Price. You’re priceless. (Bret Easton Ellis)
There are many reasons why I enjoy umpiring, but the one that gives me most satisfaction is the support provided by my local association of umpires. From training to advice, from camaraderie to caring, every time I cross the boundary rope with a colleague, I feel I have a wonderful association behind me. The courses they run are superb and they have helped me no end.
I am also generally happy with the English Cricket Board (ECB) Association of Cricket Officials (ACO) the national body that represents umpires and scorers. For a £30 per year membership, I am fully insured and enjoy receiving a well presented monthly magazine.
But to be brutally honest, I have some reservations about ECB, most of which revolve around its ‘provision’ of on and off-field gear where I think the Board is taking the proverbial urine sample. Let me start this finger wagging by stating that no umpire I have met is doing the job for ‘the money’. Yes, we are remunerated for leaving the house at around 11am and returning around nine hours later a sum, that when you factor in petrol or train fares, amounts to around £3 an hour. I think we can safely say that money is not the reason we do the job.
So it is with some angst that I present you with the following delicacies available in the ECBACO online catalogue. For £95 you can proudly sport ECB, ACO and supplier Duncan Fearnley logos on a woollen sweater (just what you need on a hot July afternoon, of course). Fancy a holdall to carry your stuff from the jam jar to the pavilion? At Sports Direct (my personal outfitters) you pay £10 with the SD logo, in the ACO catalogue you pay £60. (But of course, you have the honour and privilege of carrying the ECB, ACO and Duncan Fearnley logos on your hike of 15 metres).
But the mother of all offers is the staggering £475 (I repeat, £475) ‘offer’ in the ‘Match II Ultimate Pack’. This pot-pourri of goodies includes the big hitting on-field jacket, trousers, shirt, sweater (nope, not the £95 woollen one, rather the one that will give you an afternoon of electric shocks to help you concentrate harder with the sassy leg-spinner at your end), ball counter (from 0.99p on Amazon), bails (from £3.22 on Amazon) and a towel to keep the ball dry (free from home, but without the ECB, ACO and Duncan Fearnley logos).
I have cosied up to colleagues (some of the umpires’ changing rooms are really cosy, believe me) who come bedecked from head to toe with the three logos. That’s fine, people can spend their money how they want, but I am happy to take the field without logos and savings that will go a long way to paying for a fortnighlty trip to the cinema.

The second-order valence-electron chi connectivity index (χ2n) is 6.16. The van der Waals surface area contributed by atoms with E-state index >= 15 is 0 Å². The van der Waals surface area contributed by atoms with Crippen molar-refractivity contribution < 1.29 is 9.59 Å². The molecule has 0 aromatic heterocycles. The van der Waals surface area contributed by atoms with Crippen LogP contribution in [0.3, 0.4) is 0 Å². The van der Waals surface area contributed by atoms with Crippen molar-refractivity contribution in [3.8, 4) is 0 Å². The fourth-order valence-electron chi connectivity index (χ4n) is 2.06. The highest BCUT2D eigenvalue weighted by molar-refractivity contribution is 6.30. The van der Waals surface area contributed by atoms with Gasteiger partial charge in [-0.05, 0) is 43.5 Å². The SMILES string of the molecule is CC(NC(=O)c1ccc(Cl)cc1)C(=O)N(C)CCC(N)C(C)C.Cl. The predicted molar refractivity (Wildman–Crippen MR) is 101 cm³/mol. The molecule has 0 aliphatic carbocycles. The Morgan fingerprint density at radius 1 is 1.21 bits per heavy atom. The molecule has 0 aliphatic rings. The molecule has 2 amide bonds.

I took this issue up with an extremely jolly fellow manning the Duncan Fearnley stand at the ACO’s annual meeting at Lord’s some years ago. There were excellent keynote speeches from famous cricket doyens that day and we got a tour of the Lord’s pavilion along with posh sandwiches and biscuits that you can usually only find in Waitrose. Back to my jolly friend – he agreed the prices were high but said that the ECB demanded a high rate for use of its logo on the merchandise (an interesting point for an organisation that turned over around £172m in 2018-19).
So to the ECB I say this. Given that your 2020-2024 broadcasting deal is worth £1.1bn and you are charging around £100 a day per ticket to watch the World Cup and Ashes (and if I want to watch the World Cup and Ashes live on TV, I have to stump up a few hundred a year to Sky, who are the main payers of the above broadcasting deal), how about a little gesture to the men and women who ensure every game of cricket is properly officiated. For the effort we put in; for the lip and flak we take; for the courses and training we do (and pay for); for the intense concentration over around 600 balls a match; for our dedication to the great game of cricket – for all of this and a whole lot more, how about getting on the dog and bone to Duncan Fearnley and instructing them to provide free of charge a once-only ‘Match II Ultimate Pack’ to every qualified umpire in the country.
I’m sure the good folk in the Finance Department of the ECB can arrange a good deal on the usage of the ECB logo.